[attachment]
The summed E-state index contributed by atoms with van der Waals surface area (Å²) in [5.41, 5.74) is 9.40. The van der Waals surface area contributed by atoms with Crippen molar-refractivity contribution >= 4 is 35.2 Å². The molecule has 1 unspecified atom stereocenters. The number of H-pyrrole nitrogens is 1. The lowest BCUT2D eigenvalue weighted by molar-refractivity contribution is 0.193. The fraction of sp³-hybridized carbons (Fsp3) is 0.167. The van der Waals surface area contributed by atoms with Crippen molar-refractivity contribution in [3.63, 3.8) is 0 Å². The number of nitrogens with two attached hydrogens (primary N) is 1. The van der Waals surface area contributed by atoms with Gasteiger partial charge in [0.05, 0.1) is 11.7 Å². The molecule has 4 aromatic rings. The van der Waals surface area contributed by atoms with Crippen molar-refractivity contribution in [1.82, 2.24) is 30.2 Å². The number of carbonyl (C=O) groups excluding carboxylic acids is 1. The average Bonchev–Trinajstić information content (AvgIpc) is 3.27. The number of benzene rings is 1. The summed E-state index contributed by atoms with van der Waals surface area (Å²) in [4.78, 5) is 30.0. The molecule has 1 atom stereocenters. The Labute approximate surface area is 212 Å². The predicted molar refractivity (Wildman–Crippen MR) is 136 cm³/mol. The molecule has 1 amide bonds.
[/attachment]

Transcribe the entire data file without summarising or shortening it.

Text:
The summed E-state index contributed by atoms with van der Waals surface area (Å²) in [5.41, 5.74) is 9.40. The van der Waals surface area contributed by atoms with Crippen molar-refractivity contribution >= 4 is 35.2 Å². The molecule has 1 unspecified atom stereocenters. The number of H-pyrrole nitrogens is 1. The lowest BCUT2D eigenvalue weighted by molar-refractivity contribution is 0.193. The fraction of sp³-hybridized carbons (Fsp3) is 0.167. The van der Waals surface area contributed by atoms with Crippen molar-refractivity contribution in [3.63, 3.8) is 0 Å². The number of nitrogens with two attached hydrogens (primary N) is 1. The van der Waals surface area contributed by atoms with Gasteiger partial charge in [0.05, 0.1) is 11.7 Å². The molecule has 4 aromatic rings. The van der Waals surface area contributed by atoms with Crippen molar-refractivity contribution in [1.82, 2.24) is 30.2 Å². The number of carbonyl (C=O) groups excluding carboxylic acids is 1. The average Bonchev–Trinajstić information content (AvgIpc) is 3.27. The number of benzene rings is 1. The summed E-state index contributed by atoms with van der Waals surface area (Å²) in [4.78, 5) is 30.0. The molecule has 1 atom stereocenters. The Labute approximate surface area is 212 Å². The predicted molar refractivity (Wildman–Crippen MR) is 136 cm³/mol. The molecule has 1 amide bonds.